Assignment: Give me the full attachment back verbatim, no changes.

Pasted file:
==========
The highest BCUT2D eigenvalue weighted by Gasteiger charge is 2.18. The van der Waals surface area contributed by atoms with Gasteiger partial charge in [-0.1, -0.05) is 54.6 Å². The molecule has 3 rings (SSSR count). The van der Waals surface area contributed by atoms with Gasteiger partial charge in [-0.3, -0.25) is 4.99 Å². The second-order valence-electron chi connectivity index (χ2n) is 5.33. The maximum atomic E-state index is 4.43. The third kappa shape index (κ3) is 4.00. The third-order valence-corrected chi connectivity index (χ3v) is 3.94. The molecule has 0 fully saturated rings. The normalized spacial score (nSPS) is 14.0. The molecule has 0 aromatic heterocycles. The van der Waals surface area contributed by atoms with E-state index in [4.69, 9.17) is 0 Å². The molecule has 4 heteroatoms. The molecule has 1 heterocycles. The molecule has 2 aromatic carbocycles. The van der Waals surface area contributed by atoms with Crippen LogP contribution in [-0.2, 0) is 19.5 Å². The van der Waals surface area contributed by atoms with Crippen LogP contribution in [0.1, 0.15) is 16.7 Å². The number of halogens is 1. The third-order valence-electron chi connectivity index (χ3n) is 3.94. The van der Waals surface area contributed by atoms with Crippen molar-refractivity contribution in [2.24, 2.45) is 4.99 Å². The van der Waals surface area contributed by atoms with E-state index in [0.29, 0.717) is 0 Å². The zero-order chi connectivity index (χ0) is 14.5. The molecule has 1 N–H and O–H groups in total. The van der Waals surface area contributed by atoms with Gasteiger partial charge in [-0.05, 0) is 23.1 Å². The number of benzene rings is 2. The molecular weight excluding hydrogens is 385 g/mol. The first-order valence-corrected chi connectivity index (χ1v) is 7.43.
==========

The highest BCUT2D eigenvalue weighted by Gasteiger charge is 2.18. The van der Waals surface area contributed by atoms with Gasteiger partial charge in [-0.1, -0.05) is 54.6 Å². The molecule has 3 rings (SSSR count). The van der Waals surface area contributed by atoms with Gasteiger partial charge in [-0.3, -0.25) is 4.99 Å². The second-order valence-electron chi connectivity index (χ2n) is 5.33. The maximum atomic E-state index is 4.43. The third kappa shape index (κ3) is 4.00. The third-order valence-corrected chi connectivity index (χ3v) is 3.94. The molecule has 0 fully saturated rings. The normalized spacial score (nSPS) is 14.0. The molecule has 0 aromatic heterocycles. The van der Waals surface area contributed by atoms with E-state index in [4.69, 9.17) is 0 Å². The molecule has 4 heteroatoms. The molecule has 1 heterocycles. The molecule has 2 aromatic carbocycles. The van der Waals surface area contributed by atoms with Crippen LogP contribution in [-0.2, 0) is 19.5 Å². The van der Waals surface area contributed by atoms with Crippen LogP contribution in [0.1, 0.15) is 16.7 Å². The number of halogens is 1. The third-order valence-electron chi connectivity index (χ3n) is 3.94. The van der Waals surface area contributed by atoms with Crippen molar-refractivity contribution in [2.24, 2.45) is 4.99 Å². The van der Waals surface area contributed by atoms with E-state index in [0.29, 0.717) is 0 Å². The zero-order chi connectivity index (χ0) is 14.5. The molecule has 1 N–H and O–H groups in total. The van der Waals surface area contributed by atoms with Gasteiger partial charge in [-0.05, 0) is 23.1 Å². The number of benzene rings is 2. The molecular weight excluding hydrogens is 385 g/mol. The first-order valence-corrected chi connectivity index (χ1v) is 7.43.